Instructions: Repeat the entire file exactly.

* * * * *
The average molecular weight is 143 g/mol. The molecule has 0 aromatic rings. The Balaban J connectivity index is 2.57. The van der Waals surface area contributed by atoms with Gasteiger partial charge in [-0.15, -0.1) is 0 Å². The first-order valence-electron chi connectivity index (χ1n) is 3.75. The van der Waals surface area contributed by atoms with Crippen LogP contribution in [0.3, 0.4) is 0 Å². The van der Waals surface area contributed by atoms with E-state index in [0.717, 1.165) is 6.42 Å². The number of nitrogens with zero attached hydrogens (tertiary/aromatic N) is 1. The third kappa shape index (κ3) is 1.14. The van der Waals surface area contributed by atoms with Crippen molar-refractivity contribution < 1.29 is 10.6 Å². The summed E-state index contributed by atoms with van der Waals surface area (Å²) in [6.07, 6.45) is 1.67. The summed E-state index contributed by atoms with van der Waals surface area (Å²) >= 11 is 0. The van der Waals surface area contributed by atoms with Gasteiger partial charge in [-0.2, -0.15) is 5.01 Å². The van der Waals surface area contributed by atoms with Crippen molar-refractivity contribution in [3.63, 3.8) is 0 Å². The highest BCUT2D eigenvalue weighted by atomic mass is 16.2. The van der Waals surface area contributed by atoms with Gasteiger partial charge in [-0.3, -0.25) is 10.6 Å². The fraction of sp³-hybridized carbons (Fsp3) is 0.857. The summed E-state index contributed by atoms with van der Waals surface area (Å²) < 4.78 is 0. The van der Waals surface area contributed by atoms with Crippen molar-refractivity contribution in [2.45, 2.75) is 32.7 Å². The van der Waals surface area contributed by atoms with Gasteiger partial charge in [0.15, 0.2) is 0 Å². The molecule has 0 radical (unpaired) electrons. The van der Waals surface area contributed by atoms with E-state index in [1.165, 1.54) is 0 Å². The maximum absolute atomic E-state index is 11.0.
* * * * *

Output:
The average molecular weight is 143 g/mol. The molecule has 0 aromatic rings. The Balaban J connectivity index is 2.57. The van der Waals surface area contributed by atoms with Gasteiger partial charge in [-0.15, -0.1) is 0 Å². The first-order valence-electron chi connectivity index (χ1n) is 3.75. The van der Waals surface area contributed by atoms with Crippen LogP contribution in [0.3, 0.4) is 0 Å². The van der Waals surface area contributed by atoms with E-state index in [0.717, 1.165) is 6.42 Å². The number of nitrogens with zero attached hydrogens (tertiary/aromatic N) is 1. The third kappa shape index (κ3) is 1.14. The van der Waals surface area contributed by atoms with Crippen molar-refractivity contribution < 1.29 is 10.6 Å². The summed E-state index contributed by atoms with van der Waals surface area (Å²) in [6.07, 6.45) is 1.67. The summed E-state index contributed by atoms with van der Waals surface area (Å²) >= 11 is 0. The van der Waals surface area contributed by atoms with Gasteiger partial charge in [-0.2, -0.15) is 5.01 Å². The van der Waals surface area contributed by atoms with Crippen molar-refractivity contribution in [3.63, 3.8) is 0 Å². The highest BCUT2D eigenvalue weighted by atomic mass is 16.2. The van der Waals surface area contributed by atoms with Gasteiger partial charge in [-0.3, -0.25) is 10.6 Å². The fraction of sp³-hybridized carbons (Fsp3) is 0.857. The summed E-state index contributed by atoms with van der Waals surface area (Å²) < 4.78 is 0. The van der Waals surface area contributed by atoms with Crippen molar-refractivity contribution in [2.45, 2.75) is 32.7 Å². The van der Waals surface area contributed by atoms with Gasteiger partial charge in [0.15, 0.2) is 0 Å². The molecule has 0 radical (unpaired) electrons. The van der Waals surface area contributed by atoms with E-state index in [1.165, 1.54) is 0 Å². The maximum absolute atomic E-state index is 11.0.